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From Sunday, 28 December 2014 to Friday, 2 January 2015, I read Max Allan Collins' True Crime (originally published in 1984, but republished by AmazonEncore [Las Vegas, NV] in 2011; ISBN: 978-1-61218-093-9; 481 pps.), on my Kindle.
cover to True Crime by Max Allan Collins

True Crime is the second book in Max Allan Collins' Frank Nitti Trilogy, and the second of his 19-book-and-counting Nathan Heller series, about an ex-Chicago cop (the full details are in True Detective; 1983) turned private eye; the conceit of the Heller series is that Heller somehow gets dragged into various real world mysteries, crimes and conspiracies so that Collins can float his own take on what might've happened without having his work marginalized to the conspiracy theory or crackpot genres. Think of Heller as Forrest Gump in film noir drag.

In this installment, Heller finds that a seemingly straightforward case of investigating marital fidelity pulls him into the orbit of the nationwide manhunt for John Dillinger; after the events of 22 July 1934, Heller takes on another seemingly mundane case of searching for the wayward daughter of a tubercular ex-farmer, only to find himself cheek-by-jowl with a Who's Who of Public Enemies, plotting the proverbial "last big score" to finance their retirement, only this score is a hell of a lot more interesting than your typical bank or jewelry heist.

I liked True Crime slightly better than its predecessor, True Detective, mainly because Collins made a very convincing case for Dillinger's survival; in his afterword ("I Owe Them One"), Collins gives a fairly exhaustive round-up of his main sources, with special recognition given to Jay Robert Nash's "Dillinger's not dead" theories (published in Dillinger -- Dead or Alive [1970], Citizen Hoover [1972], Bloodletters and Badmen [1973], and the revised and expanded edition of the first book, published in 1983 as The Dillinger Dossier), although he takes pains to note: "I do not draw exactly the same conclusions from the evidence at hand as does Nash, so he should not be held accountable for the version of Dillinger's 'death' as told in these pages." My only previous significant exposure to the notion that Dillinger really wasn't gunned down outside Chicago's Biograph Theatre on a hot summer's night in 1934 was in the pages of The Illuminatus! Trilogy by Robert Shea and Robert Anton Wilson. While some of the details in True Crime verge on being overwhelming, they're nowhere nearly as head-snapping (if not mind-expanding...) as those crammed into The Illuminatus! Trilogy. (It does help, however, if you're willing to make a few sidebar searches with Google to fill in some of the details for some of the historical persons who appear in the pages of True Crime.)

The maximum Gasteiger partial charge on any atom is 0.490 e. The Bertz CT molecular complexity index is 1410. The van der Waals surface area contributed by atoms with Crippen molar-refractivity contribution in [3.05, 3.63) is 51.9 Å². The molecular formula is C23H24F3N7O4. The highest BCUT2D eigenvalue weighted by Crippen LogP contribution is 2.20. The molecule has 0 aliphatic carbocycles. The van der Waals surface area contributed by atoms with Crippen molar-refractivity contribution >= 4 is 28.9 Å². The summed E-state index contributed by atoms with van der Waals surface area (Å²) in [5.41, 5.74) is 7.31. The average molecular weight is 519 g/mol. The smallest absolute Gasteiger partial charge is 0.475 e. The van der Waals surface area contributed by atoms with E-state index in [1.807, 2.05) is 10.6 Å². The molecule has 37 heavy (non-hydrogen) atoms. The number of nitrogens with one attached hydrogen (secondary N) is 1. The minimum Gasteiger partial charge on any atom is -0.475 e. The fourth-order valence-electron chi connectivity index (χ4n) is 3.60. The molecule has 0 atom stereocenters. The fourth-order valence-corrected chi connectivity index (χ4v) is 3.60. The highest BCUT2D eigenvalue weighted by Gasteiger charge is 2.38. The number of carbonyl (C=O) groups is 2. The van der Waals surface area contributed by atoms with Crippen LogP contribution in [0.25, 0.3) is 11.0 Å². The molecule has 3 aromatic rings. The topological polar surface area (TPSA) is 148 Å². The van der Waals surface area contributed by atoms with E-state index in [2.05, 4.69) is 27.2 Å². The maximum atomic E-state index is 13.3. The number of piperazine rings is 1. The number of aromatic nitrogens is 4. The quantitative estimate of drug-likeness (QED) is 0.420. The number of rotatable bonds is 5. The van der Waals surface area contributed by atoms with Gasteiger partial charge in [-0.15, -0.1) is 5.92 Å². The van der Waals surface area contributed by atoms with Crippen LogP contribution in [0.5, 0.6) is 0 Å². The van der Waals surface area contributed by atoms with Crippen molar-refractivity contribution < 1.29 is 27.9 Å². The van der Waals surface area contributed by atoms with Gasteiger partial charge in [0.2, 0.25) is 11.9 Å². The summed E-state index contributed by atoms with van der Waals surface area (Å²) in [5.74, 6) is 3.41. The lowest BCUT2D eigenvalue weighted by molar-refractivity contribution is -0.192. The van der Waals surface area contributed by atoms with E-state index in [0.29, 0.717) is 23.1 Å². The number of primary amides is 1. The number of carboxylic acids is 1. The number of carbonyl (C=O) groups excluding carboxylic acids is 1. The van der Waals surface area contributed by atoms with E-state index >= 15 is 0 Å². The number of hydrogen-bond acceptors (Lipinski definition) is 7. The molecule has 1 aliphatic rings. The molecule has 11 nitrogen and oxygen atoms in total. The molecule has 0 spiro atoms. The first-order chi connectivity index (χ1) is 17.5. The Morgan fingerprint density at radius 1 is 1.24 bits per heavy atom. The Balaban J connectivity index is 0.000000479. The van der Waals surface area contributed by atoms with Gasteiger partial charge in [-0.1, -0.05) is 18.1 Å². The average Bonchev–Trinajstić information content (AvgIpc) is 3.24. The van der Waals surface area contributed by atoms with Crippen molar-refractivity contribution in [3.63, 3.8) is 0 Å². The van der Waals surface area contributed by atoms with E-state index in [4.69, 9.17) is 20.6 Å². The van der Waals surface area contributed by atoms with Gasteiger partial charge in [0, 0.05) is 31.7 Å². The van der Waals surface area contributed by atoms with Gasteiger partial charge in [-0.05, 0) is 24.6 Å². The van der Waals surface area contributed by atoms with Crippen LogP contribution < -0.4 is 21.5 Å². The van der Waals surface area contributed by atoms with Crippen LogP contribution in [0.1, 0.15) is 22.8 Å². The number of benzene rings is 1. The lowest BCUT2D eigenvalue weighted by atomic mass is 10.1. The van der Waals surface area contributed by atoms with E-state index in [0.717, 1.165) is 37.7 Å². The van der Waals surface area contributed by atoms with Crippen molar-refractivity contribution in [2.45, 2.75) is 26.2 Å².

Nathan Heller is an interesting, mostly congenial shamus: he's tough and persistent without being superhuman or vicious (he rarely goes armed, at least partly because his father committed suicide with a firearm); he's reasonably fair and honest without being a plaster saint (hey, it's Chicago); and he's an intelligent man with several glaring blind spots. Some readers may be put off by the latter, as he makes two ginormous gaffes in True Crime that land him in more hot water than most of us would ever want to be in; then again, without these errors, there would be no story here, just another counterfactual true crime "history."

Collins' prose style is no frills and WYSIWYG (which is exactly what I wanted after John le Carré's A Perfect Spy), and he lards True Crime (and True Detective) with plentiful, mundane period details that are mostly successful at conveying the feeling of the time and place (the Murphy bed in Heller's office is nearly a character in and of itself here); at times, however, he nearly oversells his research, which threatens to turn True Crime into a Nostalgia Illustrated-themed version of the children's game "I Spy." (That said, Heller's dismissal of the song stylings of Guy Lombardo and the Royal Canadians made me smile.) Frank "The Enforcer" Nitti is a more subdued presence in True Crime than he was in True Detective, for obvious, plot-related reasons; Nitti's power and influence over Heller (as, indeed, over all of Cook County, Illinois and, to a lesser extent, a goodly portion of the Midwest) is more interesting and sinister here than in the previous book, at least in part because of Nitti's relative lack of "screen time." Collins convinces the reader that Nitti was at his most dangerous when he was at his most avuncular.

And although it would've had no place in True Crime, trivia-happy readers of a certain (admittedly sophomoric) mindset may feel faintly disappointed by the fact that Collins ignores the rumor that Dillinger's reportedly absurdly large penis ("14 in. flaccid, 20 in. erect," according to The Book of Lists 2 by Irving Wallace, David Wallechinsky, Amy Wallace and Sylvia Wallace [NY: William Morrow and Company, Inc.; 1980; ISBN: 0-688-03574-4; 551 pps.], p. 324) was on display at either the Smithsonian Institution or the Medical Museum of the Armed Forces Institute of Pathology (subsequently moved to the Walter Reed Army Medical Center). Given that the final chapter of True Crime consists of Heller giving a "Where are they now?" round-up a few decades after the events of the novel, Collins could've easily had Heller raise (ahem) and dismiss this rumor, to the relief of most of his male readers.


*Cross-posted to LibraryThing.



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